DiversifYA: Sarah Glenn Marsh

marsh_DSC_6325_2015Today, we’re kicking it off with one of my wonderful fellow Sweet Sixteeners: Sarah Glenn Marsh writes young adult novels and children’s picture books. An avid fantasy reader from the day her dad handed her a copy of The Hobbit and promised it would change her life, she’s been making up words and worlds ever since. She lives in Virginia with her husband and four rescued greyhounds. When she’s not writing, she’s most often engaged in pursuits of the nerd variety, from video games to tabletop adventures and dungeon crawls. Her work is represented by Christa Heschke of McIntosh and Otis, and her debut YA historical fantasy, FEAR THE DROWNING DEEP, debuts from Sky Pony in September of 2016. Visit her online at www.sarahglennmarsh.com, and say hi to her on Twitter here.

1. How do you identify yourself?

I’ll start with the first words that sprang to mind: as an author.

I’m an adoring wife and rescue dog mom, a lover of all things nerdy, and a painter. I’m of French, English, Irish, and Scandinavian heritage, and as someone who’s very interested in genealogy, all of those places and people are important to me.

I smile a ton. I’m a friend. An animal advocate. A feminist.

…and I also have an autoimmune disease called type 1 diabetes.

2. What did it feel like growing up with type 1 diabetes?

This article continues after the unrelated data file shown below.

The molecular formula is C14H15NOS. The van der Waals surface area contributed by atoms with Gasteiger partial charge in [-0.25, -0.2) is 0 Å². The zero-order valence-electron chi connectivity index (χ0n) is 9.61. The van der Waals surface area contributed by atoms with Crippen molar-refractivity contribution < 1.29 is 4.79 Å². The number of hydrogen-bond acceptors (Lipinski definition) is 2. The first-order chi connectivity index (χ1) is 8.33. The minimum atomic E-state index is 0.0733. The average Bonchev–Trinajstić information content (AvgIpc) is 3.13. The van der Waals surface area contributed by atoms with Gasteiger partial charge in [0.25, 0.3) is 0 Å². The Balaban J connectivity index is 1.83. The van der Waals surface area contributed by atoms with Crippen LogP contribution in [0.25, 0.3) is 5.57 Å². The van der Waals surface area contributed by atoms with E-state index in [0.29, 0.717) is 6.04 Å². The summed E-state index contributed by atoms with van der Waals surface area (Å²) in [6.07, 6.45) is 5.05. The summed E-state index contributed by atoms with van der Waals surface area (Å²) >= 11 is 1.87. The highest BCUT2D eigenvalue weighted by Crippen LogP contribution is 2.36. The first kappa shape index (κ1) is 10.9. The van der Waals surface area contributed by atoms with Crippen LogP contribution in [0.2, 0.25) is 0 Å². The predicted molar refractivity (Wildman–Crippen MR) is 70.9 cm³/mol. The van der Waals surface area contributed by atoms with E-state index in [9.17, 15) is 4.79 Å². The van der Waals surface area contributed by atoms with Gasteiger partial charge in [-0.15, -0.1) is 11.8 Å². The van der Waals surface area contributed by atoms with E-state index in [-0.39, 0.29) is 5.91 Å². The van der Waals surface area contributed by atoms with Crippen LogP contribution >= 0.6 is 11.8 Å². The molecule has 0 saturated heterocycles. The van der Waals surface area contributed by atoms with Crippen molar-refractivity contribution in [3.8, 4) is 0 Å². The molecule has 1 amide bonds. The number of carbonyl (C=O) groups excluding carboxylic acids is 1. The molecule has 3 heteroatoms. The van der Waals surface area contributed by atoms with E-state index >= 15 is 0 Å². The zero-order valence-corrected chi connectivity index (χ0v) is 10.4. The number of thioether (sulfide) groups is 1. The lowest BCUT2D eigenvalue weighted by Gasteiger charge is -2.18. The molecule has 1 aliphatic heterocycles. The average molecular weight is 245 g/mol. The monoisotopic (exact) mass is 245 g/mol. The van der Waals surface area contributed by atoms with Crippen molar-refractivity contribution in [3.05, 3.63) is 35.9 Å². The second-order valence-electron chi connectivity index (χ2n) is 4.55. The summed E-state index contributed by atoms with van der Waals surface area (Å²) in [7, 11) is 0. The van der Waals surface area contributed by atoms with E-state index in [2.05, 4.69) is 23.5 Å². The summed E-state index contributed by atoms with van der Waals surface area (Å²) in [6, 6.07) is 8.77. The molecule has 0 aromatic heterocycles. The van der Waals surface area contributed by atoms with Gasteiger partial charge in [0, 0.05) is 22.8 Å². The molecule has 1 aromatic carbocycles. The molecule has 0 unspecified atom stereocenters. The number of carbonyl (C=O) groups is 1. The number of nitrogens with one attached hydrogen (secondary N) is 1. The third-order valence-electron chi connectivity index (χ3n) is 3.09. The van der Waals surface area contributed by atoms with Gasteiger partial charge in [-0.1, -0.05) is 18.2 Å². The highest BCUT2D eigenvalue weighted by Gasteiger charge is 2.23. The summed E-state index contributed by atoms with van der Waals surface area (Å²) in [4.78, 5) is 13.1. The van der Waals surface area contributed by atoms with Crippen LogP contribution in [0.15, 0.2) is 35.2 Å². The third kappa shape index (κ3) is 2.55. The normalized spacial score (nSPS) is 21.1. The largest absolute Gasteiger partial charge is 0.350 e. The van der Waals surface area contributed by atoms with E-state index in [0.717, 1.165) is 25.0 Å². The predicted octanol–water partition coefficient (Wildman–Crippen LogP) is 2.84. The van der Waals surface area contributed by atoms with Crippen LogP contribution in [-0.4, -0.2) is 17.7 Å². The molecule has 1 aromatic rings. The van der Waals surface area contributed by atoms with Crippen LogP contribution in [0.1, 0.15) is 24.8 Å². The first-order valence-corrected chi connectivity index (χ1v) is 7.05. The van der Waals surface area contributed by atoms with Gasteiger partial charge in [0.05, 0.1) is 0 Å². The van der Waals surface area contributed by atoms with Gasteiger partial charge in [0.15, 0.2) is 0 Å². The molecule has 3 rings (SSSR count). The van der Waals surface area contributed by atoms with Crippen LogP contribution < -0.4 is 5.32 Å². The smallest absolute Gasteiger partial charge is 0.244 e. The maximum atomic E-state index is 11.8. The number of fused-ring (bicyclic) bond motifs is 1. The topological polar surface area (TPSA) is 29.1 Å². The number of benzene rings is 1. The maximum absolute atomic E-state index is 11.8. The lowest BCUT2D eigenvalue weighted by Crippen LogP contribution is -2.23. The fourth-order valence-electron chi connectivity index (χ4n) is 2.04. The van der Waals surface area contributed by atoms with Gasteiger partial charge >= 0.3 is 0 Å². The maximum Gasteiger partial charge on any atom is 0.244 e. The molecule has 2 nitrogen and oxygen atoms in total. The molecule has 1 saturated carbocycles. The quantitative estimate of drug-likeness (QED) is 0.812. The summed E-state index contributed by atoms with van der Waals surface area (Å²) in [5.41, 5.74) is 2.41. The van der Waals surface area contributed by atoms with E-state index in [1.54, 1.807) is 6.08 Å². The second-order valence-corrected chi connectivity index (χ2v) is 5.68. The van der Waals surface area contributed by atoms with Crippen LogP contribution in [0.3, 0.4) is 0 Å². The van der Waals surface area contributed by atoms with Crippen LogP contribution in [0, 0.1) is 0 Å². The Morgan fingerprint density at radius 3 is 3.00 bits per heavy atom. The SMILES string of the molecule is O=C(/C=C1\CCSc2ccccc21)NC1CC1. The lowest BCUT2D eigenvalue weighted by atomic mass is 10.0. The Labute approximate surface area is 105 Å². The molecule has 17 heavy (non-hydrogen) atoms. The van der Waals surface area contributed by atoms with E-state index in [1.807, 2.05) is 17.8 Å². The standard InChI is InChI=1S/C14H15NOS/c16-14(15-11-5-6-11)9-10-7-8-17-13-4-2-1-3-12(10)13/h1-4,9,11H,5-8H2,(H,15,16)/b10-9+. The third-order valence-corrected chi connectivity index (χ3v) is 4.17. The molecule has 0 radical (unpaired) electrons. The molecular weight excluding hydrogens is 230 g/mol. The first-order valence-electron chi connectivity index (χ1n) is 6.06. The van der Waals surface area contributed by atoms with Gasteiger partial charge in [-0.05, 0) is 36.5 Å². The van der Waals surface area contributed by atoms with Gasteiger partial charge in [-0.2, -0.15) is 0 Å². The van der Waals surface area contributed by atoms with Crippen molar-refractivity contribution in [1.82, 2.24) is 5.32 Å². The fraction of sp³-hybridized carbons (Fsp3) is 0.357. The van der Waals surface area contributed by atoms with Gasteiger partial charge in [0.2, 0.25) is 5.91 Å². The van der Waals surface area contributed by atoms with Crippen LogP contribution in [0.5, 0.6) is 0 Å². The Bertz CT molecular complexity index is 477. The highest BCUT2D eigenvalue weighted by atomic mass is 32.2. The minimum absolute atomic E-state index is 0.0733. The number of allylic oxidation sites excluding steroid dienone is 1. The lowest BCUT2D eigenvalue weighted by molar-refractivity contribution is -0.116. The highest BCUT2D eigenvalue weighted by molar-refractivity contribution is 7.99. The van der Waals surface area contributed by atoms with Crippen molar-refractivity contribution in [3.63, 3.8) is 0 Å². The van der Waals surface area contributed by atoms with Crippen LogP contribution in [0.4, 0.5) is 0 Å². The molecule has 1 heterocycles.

I wasn’t diagnosed until age 19. However, my younger sister was diagnosed at age 5, so I’d grown up around type 1 (previously known as juvenile diabetes).

Unfortunately, I also knew that life would now involve one of my greatest fears: needles. A type 1 diabetic’s pancreas doesn’t produce any insulin. This means that each time I eat a meal, and even in-between meals, I need insulin to keep my blood sugar from rising to dangerous levels.

I was lucky in a way, because I didn’t have to deal with 6+ shots a day for long. My parents were quick to help me get an insulin pump, which is basically an artificial pancreas (it looks a lot like a cell phone!). The insulin pump is attached to me through a tiny piece of bendable plastic inserted into my stomach. I have to change out this plastic every three days, which involves—you guessed it—a big freaking needle.

Honestly, overcoming my fear of needles is an ongoing process even eight years post-diagnosis; my hands still shake and my mouth gets dry each time I use them.